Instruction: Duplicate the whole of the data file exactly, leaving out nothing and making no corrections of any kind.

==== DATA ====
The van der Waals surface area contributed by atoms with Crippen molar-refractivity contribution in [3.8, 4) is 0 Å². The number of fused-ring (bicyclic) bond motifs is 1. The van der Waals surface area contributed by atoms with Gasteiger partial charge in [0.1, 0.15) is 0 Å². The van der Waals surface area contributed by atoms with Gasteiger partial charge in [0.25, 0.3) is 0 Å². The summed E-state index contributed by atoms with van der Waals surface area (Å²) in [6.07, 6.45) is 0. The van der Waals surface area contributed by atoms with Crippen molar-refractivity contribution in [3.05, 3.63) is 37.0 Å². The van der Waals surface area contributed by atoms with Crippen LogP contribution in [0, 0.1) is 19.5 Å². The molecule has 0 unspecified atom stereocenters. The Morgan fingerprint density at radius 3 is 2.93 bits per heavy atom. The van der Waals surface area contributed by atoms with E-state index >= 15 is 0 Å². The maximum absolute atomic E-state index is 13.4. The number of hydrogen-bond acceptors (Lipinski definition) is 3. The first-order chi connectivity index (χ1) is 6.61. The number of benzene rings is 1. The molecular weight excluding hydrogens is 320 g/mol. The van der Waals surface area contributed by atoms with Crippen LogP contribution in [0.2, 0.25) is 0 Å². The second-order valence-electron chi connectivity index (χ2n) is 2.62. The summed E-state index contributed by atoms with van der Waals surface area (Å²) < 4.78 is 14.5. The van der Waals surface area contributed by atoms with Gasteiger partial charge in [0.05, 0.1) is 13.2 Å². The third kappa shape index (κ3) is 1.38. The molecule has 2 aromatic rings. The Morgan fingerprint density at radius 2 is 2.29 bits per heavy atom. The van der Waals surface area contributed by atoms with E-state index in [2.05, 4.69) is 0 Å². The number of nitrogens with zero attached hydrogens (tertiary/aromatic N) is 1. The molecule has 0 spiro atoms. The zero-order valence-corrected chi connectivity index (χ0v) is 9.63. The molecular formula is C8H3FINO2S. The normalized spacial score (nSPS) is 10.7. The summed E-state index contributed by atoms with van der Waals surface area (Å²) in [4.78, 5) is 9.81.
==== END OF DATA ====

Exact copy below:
The van der Waals surface area contributed by atoms with Crippen molar-refractivity contribution in [3.8, 4) is 0 Å². The number of fused-ring (bicyclic) bond motifs is 1. The van der Waals surface area contributed by atoms with Gasteiger partial charge in [0.1, 0.15) is 0 Å². The van der Waals surface area contributed by atoms with Gasteiger partial charge in [0.25, 0.3) is 0 Å². The summed E-state index contributed by atoms with van der Waals surface area (Å²) in [6.07, 6.45) is 0. The van der Waals surface area contributed by atoms with Crippen molar-refractivity contribution in [3.05, 3.63) is 37.0 Å². The van der Waals surface area contributed by atoms with Crippen LogP contribution in [0, 0.1) is 19.5 Å². The molecule has 0 unspecified atom stereocenters. The Morgan fingerprint density at radius 3 is 2.93 bits per heavy atom. The van der Waals surface area contributed by atoms with E-state index >= 15 is 0 Å². The maximum absolute atomic E-state index is 13.4. The number of hydrogen-bond acceptors (Lipinski definition) is 3. The first-order chi connectivity index (χ1) is 6.61. The number of benzene rings is 1. The molecular weight excluding hydrogens is 320 g/mol. The van der Waals surface area contributed by atoms with Crippen LogP contribution in [0.2, 0.25) is 0 Å². The second-order valence-electron chi connectivity index (χ2n) is 2.62. The summed E-state index contributed by atoms with van der Waals surface area (Å²) < 4.78 is 14.5. The van der Waals surface area contributed by atoms with Gasteiger partial charge in [0.05, 0.1) is 13.2 Å². The third kappa shape index (κ3) is 1.38. The molecule has 2 aromatic rings. The Morgan fingerprint density at radius 2 is 2.29 bits per heavy atom. The van der Waals surface area contributed by atoms with E-state index in [2.05, 4.69) is 0 Å². The number of nitrogens with zero attached hydrogens (tertiary/aromatic N) is 1. The molecule has 0 spiro atoms. The zero-order valence-corrected chi connectivity index (χ0v) is 9.63. The molecular formula is C8H3FINO2S. The normalized spacial score (nSPS) is 10.7. The summed E-state index contributed by atoms with van der Waals surface area (Å²) in [4.78, 5) is 9.81.